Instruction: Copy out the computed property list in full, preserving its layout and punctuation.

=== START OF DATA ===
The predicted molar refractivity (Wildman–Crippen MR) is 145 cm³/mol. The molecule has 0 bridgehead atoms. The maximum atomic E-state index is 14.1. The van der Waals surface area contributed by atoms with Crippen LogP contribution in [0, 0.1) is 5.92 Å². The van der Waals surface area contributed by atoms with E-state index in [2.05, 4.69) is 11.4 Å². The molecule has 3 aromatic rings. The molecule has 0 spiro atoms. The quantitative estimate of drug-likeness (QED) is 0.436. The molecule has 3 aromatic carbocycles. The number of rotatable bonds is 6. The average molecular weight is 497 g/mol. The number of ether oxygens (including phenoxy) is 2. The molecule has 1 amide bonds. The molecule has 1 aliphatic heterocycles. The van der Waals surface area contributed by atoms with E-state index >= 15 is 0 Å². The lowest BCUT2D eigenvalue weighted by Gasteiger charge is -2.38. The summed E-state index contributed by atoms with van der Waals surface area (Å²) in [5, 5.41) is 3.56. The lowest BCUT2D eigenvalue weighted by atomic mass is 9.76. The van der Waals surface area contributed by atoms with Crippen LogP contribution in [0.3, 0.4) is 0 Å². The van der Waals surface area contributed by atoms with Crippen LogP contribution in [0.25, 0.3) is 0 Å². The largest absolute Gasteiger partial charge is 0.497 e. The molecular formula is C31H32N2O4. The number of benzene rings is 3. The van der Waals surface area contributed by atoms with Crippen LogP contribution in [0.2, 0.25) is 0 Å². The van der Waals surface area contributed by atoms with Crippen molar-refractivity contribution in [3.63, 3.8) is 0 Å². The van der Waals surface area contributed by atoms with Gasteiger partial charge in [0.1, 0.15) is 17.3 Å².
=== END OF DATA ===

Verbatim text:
The predicted molar refractivity (Wildman–Crippen MR) is 145 cm³/mol. The molecule has 0 bridgehead atoms. The maximum atomic E-state index is 14.1. The van der Waals surface area contributed by atoms with Crippen LogP contribution in [0, 0.1) is 5.92 Å². The van der Waals surface area contributed by atoms with E-state index in [2.05, 4.69) is 11.4 Å². The molecule has 3 aromatic rings. The molecule has 0 spiro atoms. The quantitative estimate of drug-likeness (QED) is 0.436. The molecule has 3 aromatic carbocycles. The number of rotatable bonds is 6. The average molecular weight is 497 g/mol. The number of ether oxygens (including phenoxy) is 2. The molecule has 1 amide bonds. The molecule has 1 aliphatic heterocycles. The van der Waals surface area contributed by atoms with E-state index >= 15 is 0 Å². The lowest BCUT2D eigenvalue weighted by Gasteiger charge is -2.38. The summed E-state index contributed by atoms with van der Waals surface area (Å²) in [5, 5.41) is 3.56. The lowest BCUT2D eigenvalue weighted by atomic mass is 9.76. The van der Waals surface area contributed by atoms with Crippen LogP contribution in [0.3, 0.4) is 0 Å². The van der Waals surface area contributed by atoms with Crippen LogP contribution in [0.25, 0.3) is 0 Å². The largest absolute Gasteiger partial charge is 0.497 e. The molecular formula is C31H32N2O4. The number of benzene rings is 3. The van der Waals surface area contributed by atoms with Crippen LogP contribution in [0.2, 0.25) is 0 Å². The van der Waals surface area contributed by atoms with Crippen molar-refractivity contribution in [3.63, 3.8) is 0 Å². The van der Waals surface area contributed by atoms with Gasteiger partial charge in [0.1, 0.15) is 17.3 Å².